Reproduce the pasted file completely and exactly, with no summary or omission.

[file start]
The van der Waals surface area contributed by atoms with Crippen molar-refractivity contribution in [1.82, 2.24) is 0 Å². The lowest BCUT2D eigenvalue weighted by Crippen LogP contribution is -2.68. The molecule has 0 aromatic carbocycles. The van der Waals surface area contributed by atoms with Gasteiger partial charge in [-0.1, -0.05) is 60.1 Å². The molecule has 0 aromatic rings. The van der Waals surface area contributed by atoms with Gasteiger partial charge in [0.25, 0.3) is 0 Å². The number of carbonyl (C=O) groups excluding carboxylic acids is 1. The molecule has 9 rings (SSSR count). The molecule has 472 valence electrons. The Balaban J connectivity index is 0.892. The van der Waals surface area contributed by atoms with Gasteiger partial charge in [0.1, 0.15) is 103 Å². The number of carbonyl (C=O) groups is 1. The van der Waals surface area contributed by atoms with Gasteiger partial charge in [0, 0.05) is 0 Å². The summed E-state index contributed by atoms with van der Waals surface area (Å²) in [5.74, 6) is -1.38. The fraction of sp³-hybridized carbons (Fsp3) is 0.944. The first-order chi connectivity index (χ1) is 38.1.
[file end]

The van der Waals surface area contributed by atoms with Crippen molar-refractivity contribution in [1.82, 2.24) is 0 Å². The lowest BCUT2D eigenvalue weighted by Crippen LogP contribution is -2.68. The molecule has 0 aromatic carbocycles. The van der Waals surface area contributed by atoms with Gasteiger partial charge in [-0.1, -0.05) is 60.1 Å². The molecule has 0 aromatic rings. The van der Waals surface area contributed by atoms with Gasteiger partial charge in [0.25, 0.3) is 0 Å². The number of carbonyl (C=O) groups excluding carboxylic acids is 1. The molecule has 9 rings (SSSR count). The molecule has 472 valence electrons. The Balaban J connectivity index is 0.892. The van der Waals surface area contributed by atoms with Gasteiger partial charge in [0.1, 0.15) is 103 Å². The number of carbonyl (C=O) groups is 1. The van der Waals surface area contributed by atoms with Gasteiger partial charge in [0, 0.05) is 0 Å². The summed E-state index contributed by atoms with van der Waals surface area (Å²) in [5.74, 6) is -1.38. The fraction of sp³-hybridized carbons (Fsp3) is 0.944. The first-order chi connectivity index (χ1) is 38.1.